Marsha


For you created my inmost being; you knit me together in my

mother’s womb. I praise you because I am fearfully and wonderfully made; your works are wonderful, I know that full well.

- Psalm 139:13-14

When I was first asked to write about a God moment, I thought, “There have been so many. How will I choose?” But God pretty quickly honed in on what He wanted me to share. I will confess, opening up this part of my life is scary. It is something I’ve guarded closely for more than three decades. It goes straight to the heart of my identity, where I sought to find worth, and how He met me in the lies that had enslaved me for so long.

To say I was awkward as a teen is a gross understatement. Braces much longer than all of my friends, a back brace for scoliosis, and generally a lack of confidence in anything about myself left me searching for anything that would define me as worthy.

I distinctly remember at age 14, sitting in the cafeteria, looking around our lunch table and thinking I am not: the smartest, the prettiest, the most outgoing, the best liked, but... And here is where it begins. But I can be the skinniest.

This began a thirty-plus year journey of distorted body image. I was never quite brave enough to be full-blown anorexic or bulimic. But I was smart enough to control what I ate and when I ate it enough to control the number on the scale and keep myself wearing the badge (in my mind at least) of skinniest.

At 18 years of age, I was 5’7”, and 98 pounds. At 22, getting married, I weighed in at 104. But in my mind, I was anything but skinny. I could dissect my body and find faults abundant. I could look at any other woman, regardless of size, and find her more perfect and therefore more valuable.

I became a believer at around age 17. I had grown up in the church and had always believed, but it was in my teens that I called on the name of the Lord as my Savior.

However, I had some confused theology that left me questioning my salvation. So instead of surrendering this debilitating lie at His feet, I continued to allow it to hold me captive, dragging around a chain of lies about myself that grew heavier year by year.

It was shortly after I was married that my theological mistake was corrected. God began to slowly and gently work in me to mature me. Over the next two decades, I experienced an ebb and flow of struggles with my old friend “my distorted body.” I continued to dress in ways to camouflage and to closely guard this deeply kept secret.

So, to my God moment. I was preparing for a trip to Aruba to celebrate our 20th wedding anniversary. I was once again fighting my old foe who was in fierce attack mode. To pack for any trip, I had to try on everything that I planned to take (I don’t know if you all do this, but I suspect you may). I was so discouraged that everything I tried on seemed to emphasize everything I wanted to hide about myself, everything I hated.

God and I had been talking about this A LOT lately. I broke down in my bathroom floor, crying out to Him, “Please let me see myself as you see me.” And I was not referring to my inside. I knew I was seeing a lie in the mirror before me but I could not seem to change what I saw. It was like looking at yourself in a funhouse mirror where one part of you stretches grotesquely thin and others become squat or misshapen.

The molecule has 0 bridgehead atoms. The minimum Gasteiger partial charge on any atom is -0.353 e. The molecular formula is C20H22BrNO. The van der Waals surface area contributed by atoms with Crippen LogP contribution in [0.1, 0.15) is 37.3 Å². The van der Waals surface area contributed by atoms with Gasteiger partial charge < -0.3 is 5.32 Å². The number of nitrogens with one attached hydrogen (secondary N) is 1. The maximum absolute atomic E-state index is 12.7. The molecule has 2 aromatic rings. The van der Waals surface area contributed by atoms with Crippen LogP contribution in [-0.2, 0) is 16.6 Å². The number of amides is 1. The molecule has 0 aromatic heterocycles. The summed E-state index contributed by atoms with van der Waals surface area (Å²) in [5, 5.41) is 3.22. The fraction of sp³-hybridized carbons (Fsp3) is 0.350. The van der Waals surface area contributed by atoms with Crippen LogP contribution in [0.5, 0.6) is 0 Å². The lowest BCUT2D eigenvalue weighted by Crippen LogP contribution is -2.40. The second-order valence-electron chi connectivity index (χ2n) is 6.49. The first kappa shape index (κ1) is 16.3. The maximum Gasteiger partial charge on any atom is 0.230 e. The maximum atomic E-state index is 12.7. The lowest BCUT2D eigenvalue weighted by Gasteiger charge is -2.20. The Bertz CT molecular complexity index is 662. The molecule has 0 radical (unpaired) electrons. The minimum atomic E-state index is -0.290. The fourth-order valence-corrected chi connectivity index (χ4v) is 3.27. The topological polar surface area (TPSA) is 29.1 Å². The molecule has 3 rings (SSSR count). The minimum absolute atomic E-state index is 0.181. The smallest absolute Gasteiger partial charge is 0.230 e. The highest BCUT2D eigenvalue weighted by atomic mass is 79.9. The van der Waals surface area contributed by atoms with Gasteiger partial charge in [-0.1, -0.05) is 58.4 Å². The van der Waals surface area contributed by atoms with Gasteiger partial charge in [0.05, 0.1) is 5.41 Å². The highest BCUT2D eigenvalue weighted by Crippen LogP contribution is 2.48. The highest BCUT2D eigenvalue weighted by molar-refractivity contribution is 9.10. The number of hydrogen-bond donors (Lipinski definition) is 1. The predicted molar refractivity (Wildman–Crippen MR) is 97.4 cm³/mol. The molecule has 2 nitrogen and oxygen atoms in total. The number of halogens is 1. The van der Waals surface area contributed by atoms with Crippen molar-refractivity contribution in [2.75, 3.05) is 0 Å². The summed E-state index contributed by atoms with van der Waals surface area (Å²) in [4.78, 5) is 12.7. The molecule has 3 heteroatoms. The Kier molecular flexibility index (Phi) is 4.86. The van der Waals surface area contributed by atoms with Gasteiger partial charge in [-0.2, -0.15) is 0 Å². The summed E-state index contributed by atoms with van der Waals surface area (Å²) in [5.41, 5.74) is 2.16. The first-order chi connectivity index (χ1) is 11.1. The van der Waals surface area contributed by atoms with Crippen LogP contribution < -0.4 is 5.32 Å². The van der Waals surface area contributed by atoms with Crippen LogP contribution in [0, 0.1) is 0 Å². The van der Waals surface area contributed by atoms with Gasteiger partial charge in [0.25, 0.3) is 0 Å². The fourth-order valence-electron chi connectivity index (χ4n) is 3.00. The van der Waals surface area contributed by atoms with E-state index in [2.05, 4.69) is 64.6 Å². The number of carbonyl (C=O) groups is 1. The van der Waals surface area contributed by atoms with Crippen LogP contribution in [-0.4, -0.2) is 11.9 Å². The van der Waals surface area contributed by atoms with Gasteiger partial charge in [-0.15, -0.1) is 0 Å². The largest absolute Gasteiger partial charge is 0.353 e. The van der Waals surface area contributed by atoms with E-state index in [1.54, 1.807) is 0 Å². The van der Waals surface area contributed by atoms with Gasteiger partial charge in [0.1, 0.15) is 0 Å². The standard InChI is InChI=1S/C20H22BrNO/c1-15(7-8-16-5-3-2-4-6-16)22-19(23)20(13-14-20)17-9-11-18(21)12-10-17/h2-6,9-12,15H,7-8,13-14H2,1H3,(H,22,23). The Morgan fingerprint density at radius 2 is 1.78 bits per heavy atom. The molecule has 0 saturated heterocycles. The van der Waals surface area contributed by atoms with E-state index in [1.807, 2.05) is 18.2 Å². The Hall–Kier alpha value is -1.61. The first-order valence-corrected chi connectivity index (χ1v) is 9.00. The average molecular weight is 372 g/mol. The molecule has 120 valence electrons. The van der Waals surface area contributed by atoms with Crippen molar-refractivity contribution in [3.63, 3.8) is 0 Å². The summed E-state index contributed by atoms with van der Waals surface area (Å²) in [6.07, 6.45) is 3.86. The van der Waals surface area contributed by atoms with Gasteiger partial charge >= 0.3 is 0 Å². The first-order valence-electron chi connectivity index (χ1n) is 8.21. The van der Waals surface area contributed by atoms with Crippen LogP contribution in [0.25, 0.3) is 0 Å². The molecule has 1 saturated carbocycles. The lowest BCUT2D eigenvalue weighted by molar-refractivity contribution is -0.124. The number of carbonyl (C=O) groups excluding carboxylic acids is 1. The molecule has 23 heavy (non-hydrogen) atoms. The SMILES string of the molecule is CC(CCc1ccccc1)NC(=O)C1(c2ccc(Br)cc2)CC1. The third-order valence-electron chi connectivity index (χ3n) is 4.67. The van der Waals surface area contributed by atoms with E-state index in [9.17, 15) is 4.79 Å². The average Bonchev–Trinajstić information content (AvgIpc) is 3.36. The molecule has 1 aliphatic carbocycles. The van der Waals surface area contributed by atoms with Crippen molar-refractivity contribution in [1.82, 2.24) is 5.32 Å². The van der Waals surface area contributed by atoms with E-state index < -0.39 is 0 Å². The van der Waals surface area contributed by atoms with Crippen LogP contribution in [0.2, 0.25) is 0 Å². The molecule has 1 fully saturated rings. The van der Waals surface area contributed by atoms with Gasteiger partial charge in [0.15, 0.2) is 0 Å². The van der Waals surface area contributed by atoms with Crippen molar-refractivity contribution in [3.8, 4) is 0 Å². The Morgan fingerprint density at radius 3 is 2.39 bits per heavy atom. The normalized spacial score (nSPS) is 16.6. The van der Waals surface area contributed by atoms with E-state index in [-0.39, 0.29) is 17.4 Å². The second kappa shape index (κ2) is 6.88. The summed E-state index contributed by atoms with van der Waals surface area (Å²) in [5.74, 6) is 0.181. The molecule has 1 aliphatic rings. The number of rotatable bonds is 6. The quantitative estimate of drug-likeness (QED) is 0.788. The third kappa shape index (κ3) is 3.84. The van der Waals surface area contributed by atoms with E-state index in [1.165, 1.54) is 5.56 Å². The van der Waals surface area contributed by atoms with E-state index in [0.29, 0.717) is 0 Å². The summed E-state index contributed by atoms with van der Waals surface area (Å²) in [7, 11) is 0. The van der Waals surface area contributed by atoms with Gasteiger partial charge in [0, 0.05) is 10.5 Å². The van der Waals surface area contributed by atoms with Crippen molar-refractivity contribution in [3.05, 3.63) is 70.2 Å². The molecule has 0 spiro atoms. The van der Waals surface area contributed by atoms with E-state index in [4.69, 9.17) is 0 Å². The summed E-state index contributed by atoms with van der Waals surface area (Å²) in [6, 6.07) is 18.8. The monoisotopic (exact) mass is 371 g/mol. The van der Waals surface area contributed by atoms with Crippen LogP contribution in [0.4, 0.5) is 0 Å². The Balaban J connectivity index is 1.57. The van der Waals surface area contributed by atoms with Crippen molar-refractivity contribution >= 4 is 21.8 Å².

I got up, stood before the mirror, and for the first time since I don’t know when, saw myself in realistic terms. God removed the scales that had covered my eyes. He reminded me that I was fearfully and wonderfully made, that He does not make mistakes, and that He did not make a mistake when He knit me together in my mother’s womb. He reminded me that I am His creation, made in His very image, and that He loved me and chose me and that this truth alone made me worthy. He reminded me that He made all things and He proclaimed them good. And He reminded me that that included me, inside and outside.

I would love to say that from then on I was no longer a slave to my scale. But like every prodigal, and we all are, I still struggled to break free of that chain. But what I found was from then on the chain broke free a little easier. Each time I laid that chain back down at Jesus’ feet, it held a few less links. I began losing weight. Not on my bathroom scale. But weight from the lies that debilitated me for years.

The past few years, I’ve gone through an amazing journey with God. He has brought me to an incredible place in my relationship with Him. And I am in a healthier place with myself than ever before. My goal is truly no longer to control a number on a scale, but to care for the physical body He has given so that I am able to follow His call on my life and serve Him. Perhaps sharing this will be the breaking of the remaining link in that chain. But if not... I will no longer bend a knee to that lie. I will trust in my Savior to go before me and listen to His voice above the lies.

Dear sisters, may I encourage you, whatever your “badge of worth” is, whatever it is that you seek to define yourself by, would you ask God to open your eyes today to any lie that might be hiding within it.

Would you ask Him help you to begin the journey of truly finding your worth in what He says about you. Because: “For you created my inmost being; you knit me together in my mother’s womb. I praise you because I am fearfully and wonderfully made; your works are wonderful, I know that full well. My frame was not hidden from you when I was made in the secret place, when I was woven together in the depths of the earth. Your eyes saw my unformed body; all the days ordained for me were written in your book before one of them came to be.”

Psalm 139:13-16

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